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Nick Wagner, Deseret News
Democratic gubernatorial candidate Mike Weinholtz hugs his wife, Donna, after she addressed the media at campaign headquarters in Salt Lake City on Tuesday, Oct. 18, 2016. The candidate revealed his full support to legalize medical marijuana and fight opiate abuse in Utah. Donna Weinholtz has been under investigation for possession of marijuana until today, when the case was resolved under the jurisdiction of the Tooele County Justice Court. At left is Emily Sharp, who was addicted to prescription medication after she was crushed by her ATV and broke several bones in her body.

SALT LAKE CITY — Donna Weinholtz resolved her misdemeanor marijuana charges Tuesday, leading her husband, Democratic gubernatorial candidate Mike Weinholtz, to talk publicly about medical cannabis after months of silence.

Mike Weinholtz disclosed that his wife was under investigation after winning the Democratic nomination in April, but he repeatedly declined to discuss the situation or elaborate on his avowed support for legalizing marijuana for medical use.

On Tuesday, he reiterated that he fully supports legalization of medical marijuana and would work to make it happen if elected governor. He also denounced the use of "dangerously addictive" opioids, which he said are breaking families and taking lives.

"This is not about myself or about my wife. This is about doing the right thing medically, philosophically and morally," Mike Weinholtz said, blaming "weak leaders" for the state's current policies.

Weinholtz became emotional talking about watching his wife endure chronic pain caused by arthritis and degenerative spinal conditions.

Donna Weinholtz pleaded guilty to possession of marijuana and possession of drug paraphernalia, both class B misdemeanors, in Tooele County Justice Court. A judge sentenced her to 12 months of probation and imposed a $3,800 fine. She entered a plea in abeyance, meaning the charges will be dismissed if she successfully completes probation.

Donna Weinholtz said she made a deliberate and conscious decision to use cannabis knowing it was against the law. She said she considered spinal surgery a last resort and was determined to avoid painkillers because she had seen family members "battle the addictive chokehold of Oxycontin."

The investigation began after U.S. Postal Service inspectors intercepted a package containing a small amount of pot that Donna Weinholtz tried to mail earlier this year to another home she and her husband own in California.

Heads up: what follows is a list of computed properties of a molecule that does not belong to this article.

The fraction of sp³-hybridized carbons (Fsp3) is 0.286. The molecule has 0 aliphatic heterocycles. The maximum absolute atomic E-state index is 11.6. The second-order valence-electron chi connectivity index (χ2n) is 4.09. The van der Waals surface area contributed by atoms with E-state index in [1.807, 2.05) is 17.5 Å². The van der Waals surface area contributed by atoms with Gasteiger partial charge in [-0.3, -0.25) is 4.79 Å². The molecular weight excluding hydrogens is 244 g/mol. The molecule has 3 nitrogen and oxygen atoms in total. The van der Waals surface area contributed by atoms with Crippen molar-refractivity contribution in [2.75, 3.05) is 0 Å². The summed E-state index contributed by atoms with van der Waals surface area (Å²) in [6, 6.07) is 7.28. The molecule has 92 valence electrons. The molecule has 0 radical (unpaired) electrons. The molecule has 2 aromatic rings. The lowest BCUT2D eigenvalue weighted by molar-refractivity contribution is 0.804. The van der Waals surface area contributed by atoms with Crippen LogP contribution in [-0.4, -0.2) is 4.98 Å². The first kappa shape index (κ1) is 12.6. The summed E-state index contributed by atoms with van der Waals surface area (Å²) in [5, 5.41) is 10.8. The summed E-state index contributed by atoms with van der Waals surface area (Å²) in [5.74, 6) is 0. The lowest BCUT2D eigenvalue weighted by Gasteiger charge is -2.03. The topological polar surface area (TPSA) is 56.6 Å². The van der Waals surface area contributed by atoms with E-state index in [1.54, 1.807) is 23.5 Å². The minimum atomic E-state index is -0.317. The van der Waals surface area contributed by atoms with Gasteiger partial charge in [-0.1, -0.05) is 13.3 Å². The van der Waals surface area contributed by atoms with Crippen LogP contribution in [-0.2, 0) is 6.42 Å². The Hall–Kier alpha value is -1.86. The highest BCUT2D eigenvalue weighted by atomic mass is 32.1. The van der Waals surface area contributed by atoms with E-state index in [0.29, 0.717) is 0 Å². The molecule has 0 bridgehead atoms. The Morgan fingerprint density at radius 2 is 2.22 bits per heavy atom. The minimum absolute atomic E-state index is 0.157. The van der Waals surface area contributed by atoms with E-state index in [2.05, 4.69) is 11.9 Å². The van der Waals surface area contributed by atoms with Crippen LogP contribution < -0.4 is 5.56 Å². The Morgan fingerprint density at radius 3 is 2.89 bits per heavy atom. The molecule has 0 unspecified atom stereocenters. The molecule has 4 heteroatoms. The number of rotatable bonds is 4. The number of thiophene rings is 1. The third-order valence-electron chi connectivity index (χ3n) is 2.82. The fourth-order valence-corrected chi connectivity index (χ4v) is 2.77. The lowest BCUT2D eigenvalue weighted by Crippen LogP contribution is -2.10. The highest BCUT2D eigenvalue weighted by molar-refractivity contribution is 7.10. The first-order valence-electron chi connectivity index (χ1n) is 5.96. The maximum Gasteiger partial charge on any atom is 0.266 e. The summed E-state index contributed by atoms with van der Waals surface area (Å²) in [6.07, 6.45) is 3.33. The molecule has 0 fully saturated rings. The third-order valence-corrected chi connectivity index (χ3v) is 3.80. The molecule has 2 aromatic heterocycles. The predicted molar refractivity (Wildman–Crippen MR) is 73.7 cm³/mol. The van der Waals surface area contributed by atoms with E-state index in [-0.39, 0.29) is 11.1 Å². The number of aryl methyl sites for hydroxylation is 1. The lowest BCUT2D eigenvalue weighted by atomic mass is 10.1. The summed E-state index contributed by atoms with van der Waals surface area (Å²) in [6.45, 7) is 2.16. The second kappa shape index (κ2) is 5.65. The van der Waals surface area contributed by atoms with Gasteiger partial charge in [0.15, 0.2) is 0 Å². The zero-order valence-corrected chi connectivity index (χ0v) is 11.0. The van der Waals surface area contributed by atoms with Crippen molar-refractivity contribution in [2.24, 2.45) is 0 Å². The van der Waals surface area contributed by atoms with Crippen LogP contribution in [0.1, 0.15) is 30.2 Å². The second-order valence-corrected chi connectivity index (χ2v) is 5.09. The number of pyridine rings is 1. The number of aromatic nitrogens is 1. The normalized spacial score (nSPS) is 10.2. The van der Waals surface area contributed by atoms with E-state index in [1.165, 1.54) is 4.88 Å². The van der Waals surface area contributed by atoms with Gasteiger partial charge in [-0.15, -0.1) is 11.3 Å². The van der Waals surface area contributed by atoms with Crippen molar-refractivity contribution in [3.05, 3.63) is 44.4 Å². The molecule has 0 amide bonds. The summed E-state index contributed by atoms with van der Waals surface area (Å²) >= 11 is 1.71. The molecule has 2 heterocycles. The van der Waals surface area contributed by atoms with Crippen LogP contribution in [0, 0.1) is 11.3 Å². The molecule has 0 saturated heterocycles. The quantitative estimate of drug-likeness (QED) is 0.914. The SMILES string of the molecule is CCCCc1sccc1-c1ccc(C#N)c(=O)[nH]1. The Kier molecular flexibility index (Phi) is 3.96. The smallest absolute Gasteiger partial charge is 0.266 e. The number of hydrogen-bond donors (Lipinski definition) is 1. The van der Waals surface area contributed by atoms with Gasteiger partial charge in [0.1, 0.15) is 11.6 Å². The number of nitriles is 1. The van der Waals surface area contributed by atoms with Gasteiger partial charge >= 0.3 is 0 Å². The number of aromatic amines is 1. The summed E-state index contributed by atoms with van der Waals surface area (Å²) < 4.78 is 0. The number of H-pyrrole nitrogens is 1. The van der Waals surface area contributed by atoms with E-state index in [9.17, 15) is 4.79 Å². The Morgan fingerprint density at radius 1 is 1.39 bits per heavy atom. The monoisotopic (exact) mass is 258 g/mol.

Federal investigators went to the couple's Salt Lake City home and found two pounds of marijuana.

The U.S. Attorney's Office didn't believe federal charges were warranted and forwarded the case to Salt Lake County. The case was then sent to Tooele County because Salt Lake County District Attorney Sim Gill is a political ally of Mike Weinholtz and wanted to avoid a conflict of interest, officials said.

Donna Weinholtz has not used marijuana since April, and her husband said she suffers greatly as the couple searches for a cure.

Gov. Gary Herbert had no comment on Donna Weinhotlz's legal case, said his campaign manager Marty Carpenter.

On medical marijuana, Herbert favors the federal government reclassifying the drug to allow scientific study of the potential benefits and drawbacks to legalization.

Mike Weinholtz said state leaders have failed to improve or fix a broken law that ties doctors' hands in the state for treating chronic pain. The only mistake committed by people who become addicted to painkillers is "naively trusting Utah politicians to do the right thing."

"I refuse to allow Utahns, our neighbors and our families, to suffer the consequences of bad policy enacted by weak leaders," he said.

He said he plans to release a policy proposal on medical marijuana Thursday.

As governor, Weinholtz said he would support legislative efforts to legalize medical cannabis, and if those fail, would get behind a possible 2018 ballot initiative. He said he would continue to support the effort if he's not elected, but he would not say if he would put his money behind it.

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